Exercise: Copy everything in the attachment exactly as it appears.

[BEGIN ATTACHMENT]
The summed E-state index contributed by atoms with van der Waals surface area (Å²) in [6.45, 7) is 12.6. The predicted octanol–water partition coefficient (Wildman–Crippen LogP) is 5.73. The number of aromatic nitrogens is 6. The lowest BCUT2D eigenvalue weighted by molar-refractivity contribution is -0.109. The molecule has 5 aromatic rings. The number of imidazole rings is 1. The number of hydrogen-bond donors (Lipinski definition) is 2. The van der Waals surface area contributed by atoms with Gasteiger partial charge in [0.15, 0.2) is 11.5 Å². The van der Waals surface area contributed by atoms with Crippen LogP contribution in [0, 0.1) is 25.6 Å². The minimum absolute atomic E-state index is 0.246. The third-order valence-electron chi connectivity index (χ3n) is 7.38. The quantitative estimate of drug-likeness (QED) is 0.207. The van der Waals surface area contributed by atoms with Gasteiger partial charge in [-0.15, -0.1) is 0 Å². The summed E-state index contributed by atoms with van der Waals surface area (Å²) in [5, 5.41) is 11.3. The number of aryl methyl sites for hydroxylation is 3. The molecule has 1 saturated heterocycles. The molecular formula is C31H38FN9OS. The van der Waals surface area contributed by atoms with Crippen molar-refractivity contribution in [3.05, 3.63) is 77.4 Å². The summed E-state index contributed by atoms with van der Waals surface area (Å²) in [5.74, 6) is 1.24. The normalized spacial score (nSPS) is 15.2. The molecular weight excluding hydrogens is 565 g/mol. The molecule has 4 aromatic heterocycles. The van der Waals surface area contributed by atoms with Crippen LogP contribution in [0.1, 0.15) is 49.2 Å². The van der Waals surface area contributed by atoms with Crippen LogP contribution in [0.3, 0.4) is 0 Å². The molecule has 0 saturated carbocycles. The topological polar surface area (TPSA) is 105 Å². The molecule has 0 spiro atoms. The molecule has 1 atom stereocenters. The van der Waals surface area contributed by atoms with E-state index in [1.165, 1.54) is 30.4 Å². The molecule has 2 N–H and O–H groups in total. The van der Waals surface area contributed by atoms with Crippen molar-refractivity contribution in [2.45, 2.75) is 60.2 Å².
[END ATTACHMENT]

The summed E-state index contributed by atoms with van der Waals surface area (Å²) in [6.45, 7) is 12.6. The predicted octanol–water partition coefficient (Wildman–Crippen LogP) is 5.73. The number of aromatic nitrogens is 6. The lowest BCUT2D eigenvalue weighted by molar-refractivity contribution is -0.109. The molecule has 5 aromatic rings. The number of imidazole rings is 1. The number of hydrogen-bond donors (Lipinski definition) is 2. The van der Waals surface area contributed by atoms with Gasteiger partial charge in [0.15, 0.2) is 11.5 Å². The van der Waals surface area contributed by atoms with Crippen LogP contribution in [0, 0.1) is 25.6 Å². The minimum absolute atomic E-state index is 0.246. The third-order valence-electron chi connectivity index (χ3n) is 7.38. The quantitative estimate of drug-likeness (QED) is 0.207. The van der Waals surface area contributed by atoms with Gasteiger partial charge in [-0.15, -0.1) is 0 Å². The summed E-state index contributed by atoms with van der Waals surface area (Å²) in [5, 5.41) is 11.3. The number of aryl methyl sites for hydroxylation is 3. The molecule has 1 saturated heterocycles. The molecular formula is C31H38FN9OS. The van der Waals surface area contributed by atoms with Crippen molar-refractivity contribution in [3.05, 3.63) is 77.4 Å². The summed E-state index contributed by atoms with van der Waals surface area (Å²) in [5.74, 6) is 1.24. The normalized spacial score (nSPS) is 15.2. The molecular weight excluding hydrogens is 565 g/mol. The molecule has 4 aromatic heterocycles. The van der Waals surface area contributed by atoms with Crippen LogP contribution in [0.1, 0.15) is 49.2 Å². The van der Waals surface area contributed by atoms with Crippen LogP contribution in [0.3, 0.4) is 0 Å². The molecule has 0 saturated carbocycles. The topological polar surface area (TPSA) is 105 Å². The molecule has 0 spiro atoms. The molecule has 1 atom stereocenters. The van der Waals surface area contributed by atoms with E-state index in [1.165, 1.54) is 30.4 Å². The molecule has 2 N–H and O–H groups in total. The van der Waals surface area contributed by atoms with Crippen molar-refractivity contribution in [2.45, 2.75) is 60.2 Å².